Patrick eyes casino deadline, 'new revenue' for roads and bridges

By Ken MaGuire
Boston, Massachussets (AP) 9-07

Gov. Deval Patrick, arguing the state needs “new revenue” to fix its roads and bridges and indicating he's not in favor of an anticipated border toll proposal, said he'll announce next week whether he'll support cash-generating casino gambling.

The Democratic governor has delayed his casino decision several times, after pledging an announcement around Labor Day, and then saying Sept. 4 that he needed “a couple of weeks” longer. On Thursday, he said he'll finally take a position next week.

At stake are hundreds of millions of dollars in potential revenue for Massachusetts – either from Indian tribes that want to build resort casinos, or possibly from fully taxable commercial casinos as proposed by state Treasurer Tim Cahill.

Also scheduled next week is the release of a report by the Legislature's Transportation Finance Commission, which has drafted recommendations to close a $15 to $19 billion dollar transportation funding gap over the next 20 years.

Patrick, during an appearance Thursday on WTKK-FM radio, said he expects the commission to recommend installing tolls at the state's borders and indicated he's not in favor of that option or a higher gas tax to raise revenue.

“We ought to be about more than just how to move the money around from one pocket to another,” Patrick said. “We have to come up with some new revenue to invest in what's broken. We've got a 16-year-old policy in the commonwealth of letting the bridges and the roads and the rails go to heck.”

Steve Silveira, chairman of the commission, would not comment on what the recommendations are. He said no one has been briefed about the report. “We're releasing our report on Monday,” he said.

The Mashpee Wampanoags want to build a $1 billion casino in Middleborough. The Aquinnah Wampanoag Indians have declared that they'll seek to open a casino if their Mashpee counterparts do the same. Cahill has proposed that the state beat tribes to the punch by allowing commercial casinos.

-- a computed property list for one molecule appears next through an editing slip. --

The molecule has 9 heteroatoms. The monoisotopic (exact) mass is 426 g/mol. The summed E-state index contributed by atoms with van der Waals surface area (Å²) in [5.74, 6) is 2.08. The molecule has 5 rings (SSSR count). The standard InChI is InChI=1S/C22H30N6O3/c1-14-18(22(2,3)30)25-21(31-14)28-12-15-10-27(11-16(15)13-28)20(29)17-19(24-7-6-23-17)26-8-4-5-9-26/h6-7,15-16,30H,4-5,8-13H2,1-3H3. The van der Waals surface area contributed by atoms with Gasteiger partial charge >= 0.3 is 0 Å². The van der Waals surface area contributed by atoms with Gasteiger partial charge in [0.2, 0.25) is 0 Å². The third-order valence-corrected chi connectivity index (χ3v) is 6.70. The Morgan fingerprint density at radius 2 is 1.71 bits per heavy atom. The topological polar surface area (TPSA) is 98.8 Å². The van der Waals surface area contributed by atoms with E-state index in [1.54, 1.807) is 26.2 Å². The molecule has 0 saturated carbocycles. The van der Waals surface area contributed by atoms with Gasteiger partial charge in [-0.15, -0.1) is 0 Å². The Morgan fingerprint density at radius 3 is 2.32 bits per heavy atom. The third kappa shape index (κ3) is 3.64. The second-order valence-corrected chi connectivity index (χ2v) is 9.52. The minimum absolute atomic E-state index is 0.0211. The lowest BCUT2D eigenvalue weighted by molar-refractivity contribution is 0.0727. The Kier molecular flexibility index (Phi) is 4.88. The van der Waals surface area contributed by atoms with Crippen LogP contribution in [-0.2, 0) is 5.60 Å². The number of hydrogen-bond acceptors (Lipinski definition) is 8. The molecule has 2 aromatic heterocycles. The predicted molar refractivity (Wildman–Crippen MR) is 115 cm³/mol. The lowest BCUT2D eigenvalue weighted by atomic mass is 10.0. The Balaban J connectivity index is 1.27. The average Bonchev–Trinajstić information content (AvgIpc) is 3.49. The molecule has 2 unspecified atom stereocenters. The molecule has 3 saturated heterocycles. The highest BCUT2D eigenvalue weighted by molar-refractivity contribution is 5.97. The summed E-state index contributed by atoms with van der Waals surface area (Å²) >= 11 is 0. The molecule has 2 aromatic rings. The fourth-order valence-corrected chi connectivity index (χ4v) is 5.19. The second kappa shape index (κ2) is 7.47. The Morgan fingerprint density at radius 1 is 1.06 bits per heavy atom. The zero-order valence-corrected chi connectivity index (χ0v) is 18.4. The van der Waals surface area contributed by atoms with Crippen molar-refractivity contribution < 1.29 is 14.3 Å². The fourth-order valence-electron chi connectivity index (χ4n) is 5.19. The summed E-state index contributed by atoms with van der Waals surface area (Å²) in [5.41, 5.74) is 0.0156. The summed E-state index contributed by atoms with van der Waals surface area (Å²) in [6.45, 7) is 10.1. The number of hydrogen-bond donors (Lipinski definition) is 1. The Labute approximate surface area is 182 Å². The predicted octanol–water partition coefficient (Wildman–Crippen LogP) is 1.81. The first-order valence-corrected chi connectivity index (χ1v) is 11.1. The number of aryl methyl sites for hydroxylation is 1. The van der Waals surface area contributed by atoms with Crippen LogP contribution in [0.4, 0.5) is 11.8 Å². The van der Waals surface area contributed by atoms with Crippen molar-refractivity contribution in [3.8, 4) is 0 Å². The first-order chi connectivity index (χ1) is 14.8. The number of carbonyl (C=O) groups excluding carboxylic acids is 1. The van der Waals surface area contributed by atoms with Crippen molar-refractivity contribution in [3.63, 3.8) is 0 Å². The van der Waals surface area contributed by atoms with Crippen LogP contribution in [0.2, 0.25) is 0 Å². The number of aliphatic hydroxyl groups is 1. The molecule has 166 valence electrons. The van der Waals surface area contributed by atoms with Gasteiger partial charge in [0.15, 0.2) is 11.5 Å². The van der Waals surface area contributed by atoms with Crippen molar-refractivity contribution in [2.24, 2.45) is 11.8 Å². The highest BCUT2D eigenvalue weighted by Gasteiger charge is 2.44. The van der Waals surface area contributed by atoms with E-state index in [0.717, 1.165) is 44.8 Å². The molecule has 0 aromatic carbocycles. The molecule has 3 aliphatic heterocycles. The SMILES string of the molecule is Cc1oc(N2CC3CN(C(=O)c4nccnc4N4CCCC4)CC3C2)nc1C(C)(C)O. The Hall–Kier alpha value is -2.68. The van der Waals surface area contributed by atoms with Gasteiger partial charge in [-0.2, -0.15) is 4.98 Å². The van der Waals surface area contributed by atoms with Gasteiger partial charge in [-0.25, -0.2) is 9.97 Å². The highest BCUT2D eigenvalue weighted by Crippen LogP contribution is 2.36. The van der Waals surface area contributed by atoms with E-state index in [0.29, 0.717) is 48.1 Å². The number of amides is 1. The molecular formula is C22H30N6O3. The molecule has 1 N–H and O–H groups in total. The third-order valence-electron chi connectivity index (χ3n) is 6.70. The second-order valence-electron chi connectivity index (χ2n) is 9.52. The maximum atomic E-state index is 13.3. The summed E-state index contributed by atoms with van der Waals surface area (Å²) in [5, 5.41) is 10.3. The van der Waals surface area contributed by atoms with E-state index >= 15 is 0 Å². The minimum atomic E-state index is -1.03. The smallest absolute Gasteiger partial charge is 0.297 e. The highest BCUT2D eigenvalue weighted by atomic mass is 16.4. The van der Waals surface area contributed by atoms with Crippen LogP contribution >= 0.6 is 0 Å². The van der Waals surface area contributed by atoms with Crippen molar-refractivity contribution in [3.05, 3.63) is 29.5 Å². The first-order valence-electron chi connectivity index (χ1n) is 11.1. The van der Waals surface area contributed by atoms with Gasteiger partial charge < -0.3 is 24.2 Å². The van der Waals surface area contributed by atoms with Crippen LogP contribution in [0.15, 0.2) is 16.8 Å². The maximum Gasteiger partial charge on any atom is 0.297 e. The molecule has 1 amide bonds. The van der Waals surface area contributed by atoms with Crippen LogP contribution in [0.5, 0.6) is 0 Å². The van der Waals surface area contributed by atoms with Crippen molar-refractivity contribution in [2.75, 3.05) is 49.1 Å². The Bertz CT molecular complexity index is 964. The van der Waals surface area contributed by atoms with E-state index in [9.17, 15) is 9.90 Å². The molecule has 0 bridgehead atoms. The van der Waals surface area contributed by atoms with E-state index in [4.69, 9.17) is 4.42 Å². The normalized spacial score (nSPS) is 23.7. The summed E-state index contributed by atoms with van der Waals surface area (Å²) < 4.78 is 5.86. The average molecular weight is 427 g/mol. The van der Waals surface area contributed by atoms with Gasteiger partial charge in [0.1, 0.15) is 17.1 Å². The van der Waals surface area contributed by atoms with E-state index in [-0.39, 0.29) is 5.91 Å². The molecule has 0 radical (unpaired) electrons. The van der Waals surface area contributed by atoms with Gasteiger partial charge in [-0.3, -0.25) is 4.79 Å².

The Legislature still needs to approve expanded gambling before a full-scale casino can be built.

But even without legislative approval, recognition gives tribes the right to operate bingo parlors, and the Mashpee Wampanoags have said they'll do that in Middleborough if they can't build a casino.

“There is not an obvious answer for the commonwealth, in my view,” Patrick said Thursday. “I do mean to think this through, and have thought it through, from the perspective of its long-term costs and benefits.”

House Minority Leader Brad Jones, R-North Reading, said Patrick has unveiled several big ticket items, including free community college, extended school year, and commuter rail service to New Bedford, without funding sources.

“In order to facilitate some of these, he needs new revenues,” said Jones, adding that he expects Patrick to support expanded gambling. “If he's going to come out and say no, then I have no basis as to why it's taking so long to say no.”

Sen. Steven Baddour, D-Methuen, co-chairman of the Transportation Committee, earlier raised the possibility of linking possible casino revenue to the closing of the transportation funding gap.

“I think another option you have is on the casino side as well,” he said after a hearing Tuesday. “Look at the gaming side and see how that plays into this. I don't know if that's a real solution yet, but I think everything needs to be on the table.”